Weekly Web Harvest (weekly)

Become a vigilante superhero in this interactive tale about wealth inequality / Offworld “. In Cape, an interactive fiction story created by Bruno Dias for the ongoing Interactive Fiction Competition, you become one of those shadowy figures trying right wrongs in a crime-ridden city. But since wealth inequality lies at the heart of all the problems you encounter, well… let’s just say that it’s an uphill battle. “ tags: weekly videogame if interactivefiction fiction game UCalgary ePortfolio platform | D’Arcy Norman dot net D’Arcy on WP portfolio conversations tags: eportfolio portfolio weekly Thomas Sankara – Wikiquote “I would like to leave behind me the conviction that if we maintain a certain amount of caution and organization we deserve victory[….] You cannot carry out fundamental change without a certain amount of madness. In this case, it comes from nonconformity, the courage to turn your back on the old formulas, the courage to invent the future. It took the madmen of yesterday for us to be able to act with extreme clarity today. I want to be one of those madmen. […] We must dare to invent the future.” tags: quote madness future caution weekly Amazon Offers Up Research Money for ‘Crazy’ Ideas That Just Might Work – The Chronicle of Higher Education “A new grant program, announced on Thursday, takes aim […]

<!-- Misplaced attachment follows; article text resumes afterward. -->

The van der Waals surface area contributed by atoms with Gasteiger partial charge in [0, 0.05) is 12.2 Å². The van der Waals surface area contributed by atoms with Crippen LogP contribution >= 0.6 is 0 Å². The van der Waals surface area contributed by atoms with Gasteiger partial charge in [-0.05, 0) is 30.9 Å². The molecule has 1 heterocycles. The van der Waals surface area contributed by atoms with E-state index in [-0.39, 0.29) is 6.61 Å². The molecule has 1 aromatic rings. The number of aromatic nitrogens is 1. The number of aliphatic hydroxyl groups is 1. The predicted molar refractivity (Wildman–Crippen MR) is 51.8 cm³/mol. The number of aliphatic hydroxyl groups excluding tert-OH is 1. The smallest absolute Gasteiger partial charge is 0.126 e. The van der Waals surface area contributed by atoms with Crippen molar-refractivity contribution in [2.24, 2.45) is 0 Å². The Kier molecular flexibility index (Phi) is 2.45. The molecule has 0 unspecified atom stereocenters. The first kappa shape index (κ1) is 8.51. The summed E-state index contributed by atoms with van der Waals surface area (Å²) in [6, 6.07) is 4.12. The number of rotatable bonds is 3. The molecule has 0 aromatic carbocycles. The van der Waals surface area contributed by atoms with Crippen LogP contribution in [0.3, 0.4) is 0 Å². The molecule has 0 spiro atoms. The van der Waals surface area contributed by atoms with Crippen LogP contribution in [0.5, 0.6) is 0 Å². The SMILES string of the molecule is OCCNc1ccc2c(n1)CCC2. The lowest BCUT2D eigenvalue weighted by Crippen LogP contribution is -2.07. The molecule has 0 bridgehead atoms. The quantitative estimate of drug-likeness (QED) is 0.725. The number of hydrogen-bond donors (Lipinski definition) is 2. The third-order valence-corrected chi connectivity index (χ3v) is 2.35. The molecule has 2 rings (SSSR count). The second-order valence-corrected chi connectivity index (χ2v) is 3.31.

Red Dot It on Twitter

Given the level of despair and rage resulting from Twitter’s move to the like/heart option, I have decided to save the world. It seemed a worthwhile way to spend two minutes. This codepen was handy in figuring out how to make the arrow part of the tooltip the right color. The following chunk of CSS thrown into a plugin like Stylebot will now enable you to simply red1 dot something. It is simply a circle which could mean anything. Instead of the tooltip displaying the word “Like” you now have a blank canvas upon which you can think any word you want.2 [EDIT] Another option that’s probably simpler and more fun, although unlike Gizmodo, I didn’t copy him. Install Stylish for your browser, add this rule, and use any emoji you want. pic.twitter.com/vDAC039CeZ — Robert McNees (@mcnees) November 3, 2015 1 Change the color if red is offensive. 2 In reality replacing the text via javascript seemed a bit too much effort for this sort of nonsense. I can justify two minutes but not ten.

Google Calendar Events via Google Form

This script allows you to setup a Google Form that adds events to a calendar. It’s useful. You’d make your form first and calendar. Then you’d adjust it to reflect your particular column order and calendar ID. Finally, you’d add the script to your Google sheet (where the form submissions end up). [Edit] You’ll also want to set your script trigger to run on the submission of the form. While in script editor, you’ll see a little clock icon. Click it and add the trigger so that the function runs on form submission. That’s about it.